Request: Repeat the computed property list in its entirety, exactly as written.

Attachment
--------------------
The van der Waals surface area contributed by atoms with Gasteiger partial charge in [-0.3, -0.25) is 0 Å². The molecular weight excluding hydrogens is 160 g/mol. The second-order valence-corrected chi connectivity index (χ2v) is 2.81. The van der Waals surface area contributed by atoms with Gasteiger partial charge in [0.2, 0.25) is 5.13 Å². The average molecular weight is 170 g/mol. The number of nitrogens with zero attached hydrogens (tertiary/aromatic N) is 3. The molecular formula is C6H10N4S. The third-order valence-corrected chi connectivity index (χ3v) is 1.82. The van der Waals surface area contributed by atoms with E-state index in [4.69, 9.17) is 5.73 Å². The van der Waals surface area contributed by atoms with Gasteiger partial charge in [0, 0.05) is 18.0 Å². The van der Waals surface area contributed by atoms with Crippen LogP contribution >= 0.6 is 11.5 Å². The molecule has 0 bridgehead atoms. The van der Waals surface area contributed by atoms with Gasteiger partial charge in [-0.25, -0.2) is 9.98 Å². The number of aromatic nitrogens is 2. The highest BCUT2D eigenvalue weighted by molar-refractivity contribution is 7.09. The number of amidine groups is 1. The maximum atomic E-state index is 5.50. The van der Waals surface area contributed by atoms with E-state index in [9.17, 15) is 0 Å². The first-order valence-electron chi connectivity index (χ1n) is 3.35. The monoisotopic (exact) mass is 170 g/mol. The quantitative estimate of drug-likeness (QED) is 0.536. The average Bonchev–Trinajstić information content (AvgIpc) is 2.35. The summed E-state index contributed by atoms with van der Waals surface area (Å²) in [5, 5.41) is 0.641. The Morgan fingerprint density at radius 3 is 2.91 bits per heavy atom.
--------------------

The van der Waals surface area contributed by atoms with Gasteiger partial charge in [-0.3, -0.25) is 0 Å². The molecular weight excluding hydrogens is 160 g/mol. The second-order valence-corrected chi connectivity index (χ2v) is 2.81. The van der Waals surface area contributed by atoms with Gasteiger partial charge in [0.2, 0.25) is 5.13 Å². The average molecular weight is 170 g/mol. The number of nitrogens with zero attached hydrogens (tertiary/aromatic N) is 3. The molecular formula is C6H10N4S. The third-order valence-corrected chi connectivity index (χ3v) is 1.82. The van der Waals surface area contributed by atoms with E-state index in [4.69, 9.17) is 5.73 Å². The van der Waals surface area contributed by atoms with Gasteiger partial charge in [0, 0.05) is 18.0 Å². The van der Waals surface area contributed by atoms with Crippen LogP contribution >= 0.6 is 11.5 Å². The molecule has 0 bridgehead atoms. The van der Waals surface area contributed by atoms with Gasteiger partial charge in [-0.25, -0.2) is 9.98 Å². The number of aromatic nitrogens is 2. The highest BCUT2D eigenvalue weighted by molar-refractivity contribution is 7.09. The number of amidine groups is 1. The maximum atomic E-state index is 5.50. The van der Waals surface area contributed by atoms with E-state index in [9.17, 15) is 0 Å². The first-order valence-electron chi connectivity index (χ1n) is 3.35. The monoisotopic (exact) mass is 170 g/mol. The quantitative estimate of drug-likeness (QED) is 0.536. The average Bonchev–Trinajstić information content (AvgIpc) is 2.35. The summed E-state index contributed by atoms with van der Waals surface area (Å²) in [5, 5.41) is 0.641. The Morgan fingerprint density at radius 3 is 2.91 bits per heavy atom.